Congenital diaphragmatic hernia (CDH) is considered by most researchers to be a surgical emergency. However, early repair does not necessarily improve respiratory function or reverse fetal circulation, and many patients deteriorate postoperatively. As a result, in 1985, we began to employ a protocol in which surgery was delayed until the PCO2 was maintained below 40 and the child was hemody-namically stable; children in whom these criteria could not be achieved died without surgical repair. Sixty-one consecutive infants with CDH were managed over 4 years; 31 from 1983 to 1984 (group 1) and 30 from 1985 to 1986 (group 2). The groups were similar with respect to sex, side of the defect, birth weight, gestational age, incidence of pneumothorax, and blood gases. High frequency oscillation was used with increasing frequency during the study period, for patients with refractory hypercarbia (13% in group 1, 30% in group 2). All patients were initially paralyzed and ventilated. Mean time from admission to surgery was 4.1 hours in group 1 and 24.4 hours in group 2 (P<.05). In group 1, 87% of patients had surgical repair (77% within eight hours of admission, 10% after eight hours), and in group 2 only 70% of patients had surgery (10% within eight hours, 60% after eight hours). All patients who were not operated on died. Overall mortality was 58% in group 1 and 50% in group 2; this difference was not statistically significant. These data indicate that our current approach has not increased overall mortality. We believe that early repair in the face of labile respiratory and hemodynamic function may be harmful, and that delayed operation may allow patients with a borderline prognosis to survive. For these reasons we conclude that emergency surgery is not necessary, and that repair should be done only when the patient has been satisfactorily stabilized.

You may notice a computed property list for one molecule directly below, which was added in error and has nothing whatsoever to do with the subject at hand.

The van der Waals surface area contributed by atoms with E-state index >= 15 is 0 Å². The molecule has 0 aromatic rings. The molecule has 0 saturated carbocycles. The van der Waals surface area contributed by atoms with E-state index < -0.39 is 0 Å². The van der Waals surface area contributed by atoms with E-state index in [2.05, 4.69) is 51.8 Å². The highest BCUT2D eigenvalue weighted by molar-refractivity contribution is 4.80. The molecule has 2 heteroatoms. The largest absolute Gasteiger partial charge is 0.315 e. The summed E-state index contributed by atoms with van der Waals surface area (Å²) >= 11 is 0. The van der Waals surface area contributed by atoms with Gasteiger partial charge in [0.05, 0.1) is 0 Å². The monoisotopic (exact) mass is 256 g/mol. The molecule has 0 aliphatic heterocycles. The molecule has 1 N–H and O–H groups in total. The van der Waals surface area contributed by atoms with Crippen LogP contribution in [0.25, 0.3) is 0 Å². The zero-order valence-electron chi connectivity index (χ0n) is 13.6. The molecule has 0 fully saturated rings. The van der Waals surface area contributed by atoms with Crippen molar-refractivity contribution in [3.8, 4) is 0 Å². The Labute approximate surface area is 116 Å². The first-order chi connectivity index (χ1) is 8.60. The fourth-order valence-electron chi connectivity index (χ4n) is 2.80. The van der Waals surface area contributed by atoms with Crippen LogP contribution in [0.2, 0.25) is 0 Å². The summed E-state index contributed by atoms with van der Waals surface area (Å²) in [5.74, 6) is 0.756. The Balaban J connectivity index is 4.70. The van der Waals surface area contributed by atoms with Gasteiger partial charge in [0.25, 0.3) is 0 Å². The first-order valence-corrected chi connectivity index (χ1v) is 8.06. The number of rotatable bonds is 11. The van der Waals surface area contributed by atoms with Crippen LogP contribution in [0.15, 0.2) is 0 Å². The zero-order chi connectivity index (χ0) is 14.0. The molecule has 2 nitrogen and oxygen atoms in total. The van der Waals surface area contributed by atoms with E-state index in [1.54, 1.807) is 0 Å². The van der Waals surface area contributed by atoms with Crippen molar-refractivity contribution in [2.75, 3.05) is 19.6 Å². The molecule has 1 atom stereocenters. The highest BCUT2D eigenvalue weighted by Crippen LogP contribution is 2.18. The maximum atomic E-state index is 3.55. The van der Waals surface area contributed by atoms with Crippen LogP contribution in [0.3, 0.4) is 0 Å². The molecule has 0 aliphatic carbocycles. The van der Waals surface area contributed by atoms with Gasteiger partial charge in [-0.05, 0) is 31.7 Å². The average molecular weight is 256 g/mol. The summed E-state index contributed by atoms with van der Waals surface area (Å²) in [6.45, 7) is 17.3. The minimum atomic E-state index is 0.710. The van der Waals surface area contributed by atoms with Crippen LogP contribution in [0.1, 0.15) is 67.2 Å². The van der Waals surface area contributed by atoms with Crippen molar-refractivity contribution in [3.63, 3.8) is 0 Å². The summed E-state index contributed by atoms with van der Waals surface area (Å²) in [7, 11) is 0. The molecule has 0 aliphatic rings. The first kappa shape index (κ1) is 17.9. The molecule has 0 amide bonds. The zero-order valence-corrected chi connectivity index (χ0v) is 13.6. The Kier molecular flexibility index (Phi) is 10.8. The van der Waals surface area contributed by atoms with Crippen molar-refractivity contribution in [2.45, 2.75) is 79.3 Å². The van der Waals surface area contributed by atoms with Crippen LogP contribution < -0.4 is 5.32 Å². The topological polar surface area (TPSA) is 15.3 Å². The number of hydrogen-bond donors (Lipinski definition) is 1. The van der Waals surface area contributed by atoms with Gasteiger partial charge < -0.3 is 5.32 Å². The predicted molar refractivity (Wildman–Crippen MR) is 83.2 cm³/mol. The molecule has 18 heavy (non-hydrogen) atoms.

- Congenital diaphragmatic hernia
- high frequency oscillation
ASJC Scopus subject areas
- Pediatrics, Perinatology, and Child Health